Like Larry, who has his hands full with CBS, Bob Tisch is taking a less active role at Loews these days. Responsibility for daily operations belongs mainly to Larry's sons James and Andrew, as well as Bob's son Jonathan. But Tisch's schedule isn't getting any lighter.
A typical week in June begins with him attending the Persian Gulf war parade with Mayor Dinkins, sitting down for a big Convention & Visitors Bureau luncheon, and joining scores of screaming kids at a children's museum party.
On Wednesday, Tisch heads to Giants Stadium for a caucus with co-owner Wellington Mara. He and Mara mainly use this weekly meeting to sign checks and discuss ways to boost the club's income. Although the Giants make their home in the nation's largest market, they are "about in the middle" of the league in terms of profitability, Tisch says. The Giants have already found one way to raise their income: They recently decreed that season-ticket holders must buy $52 worth of pre-season tickets as well. Tisch and Mara are holding off on other options until next year.
POPPING CASHEWS. Once he and Mara are finished, Tisch hops back into a chauffeured car for a ride over to Teterboro Airport, where his Canadair Challenger 601 is waiting. Tisch paces about the cabin in his stocking feet, popping unsalted cashews against his diet doctor's advice. "I lost 24 pounds but gained 10 back," he says, explaining why he hasn't returned the doctor's recent calls.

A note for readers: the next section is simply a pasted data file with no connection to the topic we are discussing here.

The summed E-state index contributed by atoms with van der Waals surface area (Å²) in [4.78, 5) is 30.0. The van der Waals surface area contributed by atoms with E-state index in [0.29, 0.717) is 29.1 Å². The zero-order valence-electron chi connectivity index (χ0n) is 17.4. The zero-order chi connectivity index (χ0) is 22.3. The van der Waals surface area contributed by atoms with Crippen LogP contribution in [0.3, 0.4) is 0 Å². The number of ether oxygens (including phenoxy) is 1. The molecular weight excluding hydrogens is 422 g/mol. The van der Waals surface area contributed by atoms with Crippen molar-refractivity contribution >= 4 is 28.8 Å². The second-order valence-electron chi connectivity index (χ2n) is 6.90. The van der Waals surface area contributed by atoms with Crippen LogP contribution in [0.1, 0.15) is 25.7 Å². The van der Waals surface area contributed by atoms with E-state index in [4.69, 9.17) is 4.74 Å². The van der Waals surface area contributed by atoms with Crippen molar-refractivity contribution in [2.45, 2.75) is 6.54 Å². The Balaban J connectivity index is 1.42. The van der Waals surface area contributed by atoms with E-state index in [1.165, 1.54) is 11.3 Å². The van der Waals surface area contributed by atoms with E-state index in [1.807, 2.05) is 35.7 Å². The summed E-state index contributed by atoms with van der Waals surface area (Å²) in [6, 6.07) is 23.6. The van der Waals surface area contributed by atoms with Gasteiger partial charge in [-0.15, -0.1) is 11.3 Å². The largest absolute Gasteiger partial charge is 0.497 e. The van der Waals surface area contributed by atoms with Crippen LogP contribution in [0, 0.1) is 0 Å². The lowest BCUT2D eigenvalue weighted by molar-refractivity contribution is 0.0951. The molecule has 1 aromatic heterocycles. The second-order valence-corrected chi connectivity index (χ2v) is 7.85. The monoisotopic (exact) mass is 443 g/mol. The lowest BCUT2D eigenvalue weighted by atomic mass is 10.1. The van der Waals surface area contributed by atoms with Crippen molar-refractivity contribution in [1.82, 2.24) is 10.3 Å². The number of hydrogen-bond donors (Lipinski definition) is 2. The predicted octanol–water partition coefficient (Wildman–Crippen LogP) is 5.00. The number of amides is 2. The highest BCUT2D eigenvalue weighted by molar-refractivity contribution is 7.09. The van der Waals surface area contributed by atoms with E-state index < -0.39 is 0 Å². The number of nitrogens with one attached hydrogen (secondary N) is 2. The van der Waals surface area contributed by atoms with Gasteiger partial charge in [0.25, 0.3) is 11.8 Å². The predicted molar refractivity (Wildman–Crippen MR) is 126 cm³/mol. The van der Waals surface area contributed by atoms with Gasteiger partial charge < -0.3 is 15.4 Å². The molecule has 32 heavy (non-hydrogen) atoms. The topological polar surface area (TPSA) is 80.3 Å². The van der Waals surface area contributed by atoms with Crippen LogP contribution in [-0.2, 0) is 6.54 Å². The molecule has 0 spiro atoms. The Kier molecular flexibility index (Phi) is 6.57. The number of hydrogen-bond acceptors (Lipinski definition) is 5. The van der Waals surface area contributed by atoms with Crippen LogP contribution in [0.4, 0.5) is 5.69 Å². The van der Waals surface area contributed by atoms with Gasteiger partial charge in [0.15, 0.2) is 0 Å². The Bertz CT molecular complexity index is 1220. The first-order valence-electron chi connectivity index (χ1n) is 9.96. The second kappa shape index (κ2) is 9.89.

Tisch is on his way to Washington to put in some good words for New York. With AIDS, homelessness, crack, and a $3.5 billion budget gap, it's even worse off than during the 1970s' fiscal crisis. He knows there's only so much he can do--and even that probably won't be enough. "The whole Northeast is in bad shape," he says. "But New York . . . ." He finishes by shaking his head.
Tisch takes his nonpaying "ambassadorship" seriously. Thursday morning, after breakfast at the Loews L'Enfant Plaza, he stops by the New York lobbyist's office for a 45-minute chat with Director Judy Chesser. They discuss funds to repair New York City's bridges as well as money for AIDS services. Next he's off to see House Speaker Thomas S. Foley. With a transportation bill pending, Tisch reminds him that New York desperately needs bridge-repair money. "Bob is a soft sell," says Foley aide Thomas R. Nides. "He won't come in with a laundry list. He can get the message across without it."
Later, Tisch dazzles a couple of hotel guests with his nice-guy routine. Leaving for the Republican fund-raiser, he meets Tim and Nancy Haley in the elevator. Since Tim is wearing a tux, Tisch guesses they're going to the same party and offers a lift. The Haleys' eyes widen when they see a stretch limo waiting outside. "Um, who are you?" asks Tim, a Colorado rose grower. "My company runs the hotel," Tisch explains nonchalantly as they climb in. "Tell me what you do."